Stability: Some shoes work in ways to stabilize the foot as it strikes the ground. The more minimalist, the less stability, the more work required of the runner’s foot and ankle. This is often the desire of a minimalist runner, as minimalist shoes may be used as a training step toward barefoot running, which requires the most foot strength and natural stability.

Some traditional running shoes are also called ‘stability shoes’ since they offer stability against overpronation or oversupination. Overpronation is far more common, but runners who do not overpronate severely may prefer the more mild corrections offered by stability shoes over ‘motion control shoes’, which are designed specifically to correct extreme overpronation. Trail shoes, however, are specifically designed to be more stable than the average traditional shoe since the expectation is that they will be moving over rugged terrain the majority of the time.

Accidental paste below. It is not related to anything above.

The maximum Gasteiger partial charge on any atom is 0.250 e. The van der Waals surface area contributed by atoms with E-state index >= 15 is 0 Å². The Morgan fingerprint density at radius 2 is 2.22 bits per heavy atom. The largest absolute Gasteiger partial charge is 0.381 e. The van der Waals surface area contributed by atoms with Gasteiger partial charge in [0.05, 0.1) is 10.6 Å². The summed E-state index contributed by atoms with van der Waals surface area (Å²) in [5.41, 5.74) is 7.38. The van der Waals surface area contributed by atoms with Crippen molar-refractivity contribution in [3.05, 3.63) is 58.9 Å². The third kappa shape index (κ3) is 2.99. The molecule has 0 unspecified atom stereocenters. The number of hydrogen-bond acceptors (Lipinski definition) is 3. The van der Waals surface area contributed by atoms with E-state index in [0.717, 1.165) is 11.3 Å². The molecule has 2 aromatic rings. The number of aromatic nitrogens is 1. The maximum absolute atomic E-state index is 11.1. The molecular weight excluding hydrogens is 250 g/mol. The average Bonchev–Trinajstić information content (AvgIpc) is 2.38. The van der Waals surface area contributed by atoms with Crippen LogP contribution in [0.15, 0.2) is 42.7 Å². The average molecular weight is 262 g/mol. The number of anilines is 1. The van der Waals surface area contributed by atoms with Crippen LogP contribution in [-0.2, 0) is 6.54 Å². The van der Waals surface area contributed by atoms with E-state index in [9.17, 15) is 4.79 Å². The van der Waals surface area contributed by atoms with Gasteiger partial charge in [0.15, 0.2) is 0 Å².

Motion Control: Runners who severely overpronate (meaning their foot rolls inward and pushes off the ground from their big toe sometimes also rolling their knee slightly in), or those who have flat arches (which often leads to overpronation anyway) should look into motion control shoes. Motion control shoes have stiffer heels and straighter sides, allowing for less overall curving and rolling of the foot while running. The primary goal of a motion control shoes is to help overpronators have a more neutral footstrike, theoretically reducing their change of injury.

Shoe components/materials: A running shoe is only as good as its materials. Although a runner will learn their personal preferences over time, it helps to know what to consider.